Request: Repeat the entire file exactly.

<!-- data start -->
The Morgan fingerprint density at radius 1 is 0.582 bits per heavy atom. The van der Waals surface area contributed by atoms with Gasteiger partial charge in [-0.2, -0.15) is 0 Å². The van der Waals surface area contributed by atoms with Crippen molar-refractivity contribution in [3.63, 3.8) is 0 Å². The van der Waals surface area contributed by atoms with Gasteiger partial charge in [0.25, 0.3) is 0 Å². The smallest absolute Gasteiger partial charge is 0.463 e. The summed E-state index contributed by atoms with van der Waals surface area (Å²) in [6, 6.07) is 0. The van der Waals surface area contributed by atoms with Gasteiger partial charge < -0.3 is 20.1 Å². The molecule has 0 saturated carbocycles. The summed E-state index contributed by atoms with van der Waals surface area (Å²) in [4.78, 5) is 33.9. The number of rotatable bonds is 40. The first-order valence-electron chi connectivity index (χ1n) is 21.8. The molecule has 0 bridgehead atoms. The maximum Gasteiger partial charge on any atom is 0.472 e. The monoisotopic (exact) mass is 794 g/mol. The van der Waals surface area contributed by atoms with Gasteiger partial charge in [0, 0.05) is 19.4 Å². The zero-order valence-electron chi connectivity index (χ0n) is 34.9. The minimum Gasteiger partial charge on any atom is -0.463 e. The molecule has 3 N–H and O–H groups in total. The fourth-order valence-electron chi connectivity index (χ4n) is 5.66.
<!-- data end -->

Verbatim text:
The Morgan fingerprint density at radius 1 is 0.582 bits per heavy atom. The van der Waals surface area contributed by atoms with Gasteiger partial charge in [-0.2, -0.15) is 0 Å². The van der Waals surface area contributed by atoms with Crippen molar-refractivity contribution in [3.63, 3.8) is 0 Å². The van der Waals surface area contributed by atoms with Gasteiger partial charge in [0.25, 0.3) is 0 Å². The smallest absolute Gasteiger partial charge is 0.463 e. The summed E-state index contributed by atoms with van der Waals surface area (Å²) in [6, 6.07) is 0. The van der Waals surface area contributed by atoms with Gasteiger partial charge < -0.3 is 20.1 Å². The molecule has 0 saturated carbocycles. The summed E-state index contributed by atoms with van der Waals surface area (Å²) in [4.78, 5) is 33.9. The number of rotatable bonds is 40. The first-order valence-electron chi connectivity index (χ1n) is 21.8. The molecule has 0 bridgehead atoms. The maximum Gasteiger partial charge on any atom is 0.472 e. The monoisotopic (exact) mass is 794 g/mol. The van der Waals surface area contributed by atoms with Gasteiger partial charge in [0, 0.05) is 19.4 Å². The zero-order valence-electron chi connectivity index (χ0n) is 34.9. The minimum Gasteiger partial charge on any atom is -0.463 e. The molecule has 3 N–H and O–H groups in total. The fourth-order valence-electron chi connectivity index (χ4n) is 5.66.